But as the sociologist Michael Schudson has argued, however, the roots of objectivity in American journalism can be understood differently: as a norm adopted and enforced by reporters and editors seeking to establish their occupation’s credentials as a profession.
The merits of that norm—and how well the press has adhered to it—are of course much debated. But for the present discussion, what matters is that it has never much applied to talk radio of any variety. The conservative blogger and talk show host Ed Morrissey, mocking the Politico story, argues that the many of the practices Vogel and McCalmont describe are standard fare for talk radio.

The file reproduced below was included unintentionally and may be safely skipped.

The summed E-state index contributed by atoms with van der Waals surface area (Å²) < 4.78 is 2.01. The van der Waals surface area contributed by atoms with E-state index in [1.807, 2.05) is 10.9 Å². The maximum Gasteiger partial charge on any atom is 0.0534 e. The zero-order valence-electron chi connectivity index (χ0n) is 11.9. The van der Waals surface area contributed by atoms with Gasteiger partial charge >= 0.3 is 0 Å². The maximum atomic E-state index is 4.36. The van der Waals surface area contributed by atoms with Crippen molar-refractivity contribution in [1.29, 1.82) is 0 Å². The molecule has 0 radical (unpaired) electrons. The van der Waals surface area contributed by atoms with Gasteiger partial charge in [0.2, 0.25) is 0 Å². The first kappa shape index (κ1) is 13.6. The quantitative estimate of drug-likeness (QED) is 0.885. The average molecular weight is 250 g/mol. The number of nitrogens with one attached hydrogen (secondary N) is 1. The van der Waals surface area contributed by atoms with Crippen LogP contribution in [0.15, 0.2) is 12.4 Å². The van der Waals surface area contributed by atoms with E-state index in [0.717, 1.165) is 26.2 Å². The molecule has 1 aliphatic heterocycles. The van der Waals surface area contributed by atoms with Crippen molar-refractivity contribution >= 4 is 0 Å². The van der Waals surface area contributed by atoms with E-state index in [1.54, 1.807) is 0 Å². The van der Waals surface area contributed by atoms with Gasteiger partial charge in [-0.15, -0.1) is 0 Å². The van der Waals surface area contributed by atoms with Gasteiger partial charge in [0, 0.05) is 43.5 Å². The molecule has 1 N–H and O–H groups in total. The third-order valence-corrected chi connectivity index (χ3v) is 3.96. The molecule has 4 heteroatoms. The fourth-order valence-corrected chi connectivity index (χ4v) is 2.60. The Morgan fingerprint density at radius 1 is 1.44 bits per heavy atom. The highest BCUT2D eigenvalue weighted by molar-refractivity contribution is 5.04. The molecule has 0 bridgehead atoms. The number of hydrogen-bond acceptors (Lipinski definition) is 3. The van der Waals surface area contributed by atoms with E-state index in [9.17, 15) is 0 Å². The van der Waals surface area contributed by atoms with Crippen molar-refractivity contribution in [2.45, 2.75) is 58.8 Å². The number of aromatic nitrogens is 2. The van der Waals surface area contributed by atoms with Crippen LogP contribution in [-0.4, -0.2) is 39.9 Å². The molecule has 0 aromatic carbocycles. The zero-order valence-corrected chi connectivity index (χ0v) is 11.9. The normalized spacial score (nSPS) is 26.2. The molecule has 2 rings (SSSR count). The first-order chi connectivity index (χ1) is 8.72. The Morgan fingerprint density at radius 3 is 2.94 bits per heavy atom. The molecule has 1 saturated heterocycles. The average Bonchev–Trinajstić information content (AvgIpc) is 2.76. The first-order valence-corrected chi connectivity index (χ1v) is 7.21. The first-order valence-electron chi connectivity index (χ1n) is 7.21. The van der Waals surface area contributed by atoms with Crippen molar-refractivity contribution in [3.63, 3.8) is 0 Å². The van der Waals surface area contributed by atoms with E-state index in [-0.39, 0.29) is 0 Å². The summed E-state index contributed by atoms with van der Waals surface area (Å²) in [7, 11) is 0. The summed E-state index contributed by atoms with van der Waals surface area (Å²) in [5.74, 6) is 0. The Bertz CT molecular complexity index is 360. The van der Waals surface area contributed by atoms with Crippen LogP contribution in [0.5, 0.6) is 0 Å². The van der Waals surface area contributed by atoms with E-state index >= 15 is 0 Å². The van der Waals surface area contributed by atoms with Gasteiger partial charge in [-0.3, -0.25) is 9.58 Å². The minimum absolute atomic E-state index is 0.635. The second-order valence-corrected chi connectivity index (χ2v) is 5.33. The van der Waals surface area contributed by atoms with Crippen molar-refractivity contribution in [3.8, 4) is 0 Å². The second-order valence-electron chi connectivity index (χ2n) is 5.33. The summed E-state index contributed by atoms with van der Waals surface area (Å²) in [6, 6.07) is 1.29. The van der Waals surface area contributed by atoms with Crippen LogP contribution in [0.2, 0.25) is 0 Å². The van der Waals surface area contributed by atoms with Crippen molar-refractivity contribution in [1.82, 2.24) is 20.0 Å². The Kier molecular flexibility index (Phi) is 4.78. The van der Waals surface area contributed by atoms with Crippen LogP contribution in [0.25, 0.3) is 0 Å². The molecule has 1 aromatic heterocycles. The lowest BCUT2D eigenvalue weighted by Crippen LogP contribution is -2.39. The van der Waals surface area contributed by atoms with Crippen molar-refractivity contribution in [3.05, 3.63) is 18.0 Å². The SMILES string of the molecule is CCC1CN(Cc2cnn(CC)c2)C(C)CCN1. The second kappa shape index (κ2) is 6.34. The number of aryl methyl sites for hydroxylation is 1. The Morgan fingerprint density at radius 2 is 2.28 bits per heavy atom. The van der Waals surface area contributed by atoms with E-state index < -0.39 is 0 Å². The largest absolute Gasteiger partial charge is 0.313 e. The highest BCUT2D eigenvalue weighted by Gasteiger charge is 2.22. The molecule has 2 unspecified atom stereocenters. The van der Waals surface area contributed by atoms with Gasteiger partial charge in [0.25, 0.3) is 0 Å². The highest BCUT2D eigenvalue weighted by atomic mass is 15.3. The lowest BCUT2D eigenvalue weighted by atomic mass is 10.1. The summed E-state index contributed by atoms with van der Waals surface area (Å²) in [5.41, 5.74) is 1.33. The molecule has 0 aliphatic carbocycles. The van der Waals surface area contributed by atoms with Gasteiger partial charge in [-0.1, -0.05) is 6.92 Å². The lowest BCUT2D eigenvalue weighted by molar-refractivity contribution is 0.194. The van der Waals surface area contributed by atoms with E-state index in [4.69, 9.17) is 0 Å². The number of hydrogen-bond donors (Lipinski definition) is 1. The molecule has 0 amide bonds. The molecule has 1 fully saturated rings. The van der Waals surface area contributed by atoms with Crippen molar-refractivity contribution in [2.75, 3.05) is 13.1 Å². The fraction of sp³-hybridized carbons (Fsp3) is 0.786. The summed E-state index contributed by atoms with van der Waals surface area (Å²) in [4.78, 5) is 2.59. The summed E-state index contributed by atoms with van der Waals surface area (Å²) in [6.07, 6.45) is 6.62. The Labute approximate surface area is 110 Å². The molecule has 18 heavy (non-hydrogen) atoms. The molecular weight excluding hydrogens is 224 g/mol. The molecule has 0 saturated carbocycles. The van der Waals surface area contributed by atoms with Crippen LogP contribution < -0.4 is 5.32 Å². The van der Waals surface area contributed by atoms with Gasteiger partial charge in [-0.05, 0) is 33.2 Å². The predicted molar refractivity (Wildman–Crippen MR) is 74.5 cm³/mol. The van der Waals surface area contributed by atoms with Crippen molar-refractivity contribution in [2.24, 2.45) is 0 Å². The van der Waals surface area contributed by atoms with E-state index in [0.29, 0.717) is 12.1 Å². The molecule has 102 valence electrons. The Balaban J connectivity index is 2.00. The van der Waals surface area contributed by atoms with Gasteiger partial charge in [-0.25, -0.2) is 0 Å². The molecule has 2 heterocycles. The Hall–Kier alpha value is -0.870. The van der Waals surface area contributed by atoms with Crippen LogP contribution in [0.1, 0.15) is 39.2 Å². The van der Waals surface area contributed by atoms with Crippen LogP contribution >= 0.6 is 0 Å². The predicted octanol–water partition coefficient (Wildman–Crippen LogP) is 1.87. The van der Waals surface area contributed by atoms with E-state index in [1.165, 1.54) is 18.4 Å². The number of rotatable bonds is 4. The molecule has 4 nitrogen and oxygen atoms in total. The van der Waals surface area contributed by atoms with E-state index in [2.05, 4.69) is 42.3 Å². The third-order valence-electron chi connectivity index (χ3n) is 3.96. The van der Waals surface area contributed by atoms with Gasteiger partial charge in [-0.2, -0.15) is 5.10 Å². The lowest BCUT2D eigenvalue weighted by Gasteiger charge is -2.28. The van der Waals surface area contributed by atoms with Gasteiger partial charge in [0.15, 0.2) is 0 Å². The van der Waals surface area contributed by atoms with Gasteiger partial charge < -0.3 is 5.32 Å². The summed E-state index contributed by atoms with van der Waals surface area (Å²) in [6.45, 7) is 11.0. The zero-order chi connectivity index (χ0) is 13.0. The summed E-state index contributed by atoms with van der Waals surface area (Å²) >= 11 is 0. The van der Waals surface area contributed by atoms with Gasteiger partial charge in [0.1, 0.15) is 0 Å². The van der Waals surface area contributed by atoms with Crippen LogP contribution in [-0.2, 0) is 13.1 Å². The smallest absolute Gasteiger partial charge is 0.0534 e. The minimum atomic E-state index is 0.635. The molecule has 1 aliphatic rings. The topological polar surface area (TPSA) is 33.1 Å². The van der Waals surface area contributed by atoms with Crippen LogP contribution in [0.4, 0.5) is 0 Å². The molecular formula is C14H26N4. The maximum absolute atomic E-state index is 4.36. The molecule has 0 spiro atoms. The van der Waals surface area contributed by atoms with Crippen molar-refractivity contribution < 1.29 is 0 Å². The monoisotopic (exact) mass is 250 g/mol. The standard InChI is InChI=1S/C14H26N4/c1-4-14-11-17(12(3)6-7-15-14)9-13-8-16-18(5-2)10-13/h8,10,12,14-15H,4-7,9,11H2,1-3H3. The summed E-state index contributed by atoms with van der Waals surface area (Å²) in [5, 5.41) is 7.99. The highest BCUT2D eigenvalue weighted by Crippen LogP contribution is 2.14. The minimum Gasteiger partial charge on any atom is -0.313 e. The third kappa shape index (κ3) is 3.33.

He’s correct, and in fact the Politico piece acknowledges as much. But that’s hardly a robust defense. And all it does is bring the issue back to a variation on Frum’s original question: not whether the revenue-generating tactics of conservative talk radio will spread to other media, but why conservatives built their media infrastructure around talk radio in the first place.